Identification of Potential Sites
The objective of this task is to identify a site and determine if it is likely
to require further study.
The following information sources are useful to help identify potentially contaminated
At this stage no assumptions have been made about the need to conduct an
RA or decide any actions for a site, but will inform the
next stage of preliminary site characterisation.
Preliminary Site Characterisation
The objective of a preliminary site characterisation is to determine two main points:
- Might there be any contaminants with the potential to cause
adverse effects to human health and ecological values?
- Are there any people or ecological values that have the potential to be
In order to do this, you should record the following basic information about each
individual site of concern:
- Site location
- Site history the major historical site uses
- Current land use
- Surrounding land uses residential/industrial/rural, streams/rivers, wetlands,
parks/schools, reserves, etc.
- Main potential contaminants historic and current uses, and the processes in which
they are/were used (Note: many industrial processes have changed
substantially over time and may formerly have used compounds that
are now banned or no longer necessary),
- Potential ecological receptors of concern,
- People who might potentially be receptors.
Each site should be mapped in relation to
its surroundings and potential contaminants of concern. Several useful information sources
can help in this task:
obtained from the preliminary site characterisation will not usually be sufficient to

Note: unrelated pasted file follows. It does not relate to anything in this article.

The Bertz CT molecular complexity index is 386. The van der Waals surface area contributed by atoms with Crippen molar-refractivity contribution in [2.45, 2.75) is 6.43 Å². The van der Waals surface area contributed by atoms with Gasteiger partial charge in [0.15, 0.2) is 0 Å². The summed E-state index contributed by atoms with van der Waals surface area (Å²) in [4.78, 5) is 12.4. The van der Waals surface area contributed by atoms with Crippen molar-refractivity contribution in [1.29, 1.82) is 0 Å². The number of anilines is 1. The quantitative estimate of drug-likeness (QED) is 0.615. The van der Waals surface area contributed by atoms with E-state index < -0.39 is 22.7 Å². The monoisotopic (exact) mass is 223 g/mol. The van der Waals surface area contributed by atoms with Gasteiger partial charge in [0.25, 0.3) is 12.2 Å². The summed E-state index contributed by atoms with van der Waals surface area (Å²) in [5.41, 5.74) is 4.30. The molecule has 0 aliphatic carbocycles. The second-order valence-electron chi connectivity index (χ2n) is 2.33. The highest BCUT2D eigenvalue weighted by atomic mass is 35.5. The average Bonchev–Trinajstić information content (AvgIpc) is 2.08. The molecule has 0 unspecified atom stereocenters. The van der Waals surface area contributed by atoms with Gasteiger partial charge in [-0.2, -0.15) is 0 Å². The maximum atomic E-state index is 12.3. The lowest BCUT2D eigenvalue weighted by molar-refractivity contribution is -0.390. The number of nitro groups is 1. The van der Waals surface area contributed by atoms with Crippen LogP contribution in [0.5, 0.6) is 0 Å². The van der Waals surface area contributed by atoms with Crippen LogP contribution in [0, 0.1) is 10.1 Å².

decide any course of action for the site, unless, for example, the information shows conclusively that potential
contaminants were never used at a site.
Site classification is simply a method of categorising sites based on the information
you have collected about the potential for contamination and the possible
ecological values present. The three basic classifications are:
- probably contaminated
- possibly contaminated or unknown
- probably uncontaminated.
The three basic categories for human receptors and ecological values are:
- probably human receptors and/or ecological values present
- possibly human receptors and/or ecological values present
- probably human receptors and/or no ecological values present.
You may need to undertake an issues-identification exercise to
determine which specific ecological values are important, (e.g.,
wetlands, rivers, indigenous vegetation, reserves). Likewise you may
need to determine whether people resident or working in the area might
be exposed to contaminants.
The result will be a matrix to highlight the sites of most concern:
You may decide that other categories are appropriate as a means of dividing the sites
into groups. However, at this stage the purpose of site classification is simply to assist
with the next step of prioritising the sites.
||Follow this link to an example of the
type of information a typical site classification might include.
A site manager may be dealing with more than one potentially contaminated
site, in which case, some form of prioritisation based on the site
classification step above may be necessary. This is to ensure that resources for
further site investigation are focused on those sites with the greatest
There are several methods available to prioritise sites. Many regulatory authorities in New Zealand use the
Rapid Hazard Assessment System
(RHAS), which is predominantly human-health based. This method as been
updated by the Classification
and Information Management Protocols prepared for The Ministry for the
Environment in 2001. The method you use to prioritise the sites for an
ERA should provide an outcome appropriate for the circumstances, for example, taking into
account financial and resourcing constraints.
Once a site has been identified as requiring an assessment, the
RA framework process should then be followed.
||Follow this link to an example of the type
of information a typical preliminary site prioritisation might include.
This diagram shows how the above
steps are used: